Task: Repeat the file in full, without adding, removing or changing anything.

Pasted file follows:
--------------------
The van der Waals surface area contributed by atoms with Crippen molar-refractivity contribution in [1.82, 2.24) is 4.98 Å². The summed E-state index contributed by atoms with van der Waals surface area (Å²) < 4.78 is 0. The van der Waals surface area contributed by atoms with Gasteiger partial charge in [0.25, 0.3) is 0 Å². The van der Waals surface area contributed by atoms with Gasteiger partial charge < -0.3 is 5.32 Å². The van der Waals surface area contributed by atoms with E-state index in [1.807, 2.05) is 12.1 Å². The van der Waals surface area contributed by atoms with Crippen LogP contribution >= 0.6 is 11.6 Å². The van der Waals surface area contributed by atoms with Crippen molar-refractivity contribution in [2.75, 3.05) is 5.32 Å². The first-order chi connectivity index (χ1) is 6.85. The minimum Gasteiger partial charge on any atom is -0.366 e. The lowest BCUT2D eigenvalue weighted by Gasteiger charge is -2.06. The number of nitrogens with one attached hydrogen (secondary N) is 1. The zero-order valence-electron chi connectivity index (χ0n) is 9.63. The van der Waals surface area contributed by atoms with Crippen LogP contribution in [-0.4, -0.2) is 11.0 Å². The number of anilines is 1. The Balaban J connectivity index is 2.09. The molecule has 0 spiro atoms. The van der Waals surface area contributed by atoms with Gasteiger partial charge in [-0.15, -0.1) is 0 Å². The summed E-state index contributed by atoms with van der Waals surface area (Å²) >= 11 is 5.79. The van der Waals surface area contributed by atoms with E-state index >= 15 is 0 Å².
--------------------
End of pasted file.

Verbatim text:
The van der Waals surface area contributed by atoms with Crippen molar-refractivity contribution in [1.82, 2.24) is 4.98 Å². The summed E-state index contributed by atoms with van der Waals surface area (Å²) < 4.78 is 0. The van der Waals surface area contributed by atoms with Gasteiger partial charge in [0.25, 0.3) is 0 Å². The van der Waals surface area contributed by atoms with Gasteiger partial charge < -0.3 is 5.32 Å². The van der Waals surface area contributed by atoms with E-state index in [1.807, 2.05) is 12.1 Å². The van der Waals surface area contributed by atoms with Crippen LogP contribution >= 0.6 is 11.6 Å². The van der Waals surface area contributed by atoms with Crippen molar-refractivity contribution in [2.75, 3.05) is 5.32 Å². The first-order chi connectivity index (χ1) is 6.85. The minimum Gasteiger partial charge on any atom is -0.366 e. The lowest BCUT2D eigenvalue weighted by Gasteiger charge is -2.06. The number of nitrogens with one attached hydrogen (secondary N) is 1. The zero-order valence-electron chi connectivity index (χ0n) is 9.63. The van der Waals surface area contributed by atoms with Crippen LogP contribution in [-0.4, -0.2) is 11.0 Å². The number of anilines is 1. The Balaban J connectivity index is 2.09. The molecule has 0 spiro atoms. The van der Waals surface area contributed by atoms with Gasteiger partial charge in [-0.15, -0.1) is 0 Å². The summed E-state index contributed by atoms with van der Waals surface area (Å²) >= 11 is 5.79. The van der Waals surface area contributed by atoms with E-state index >= 15 is 0 Å².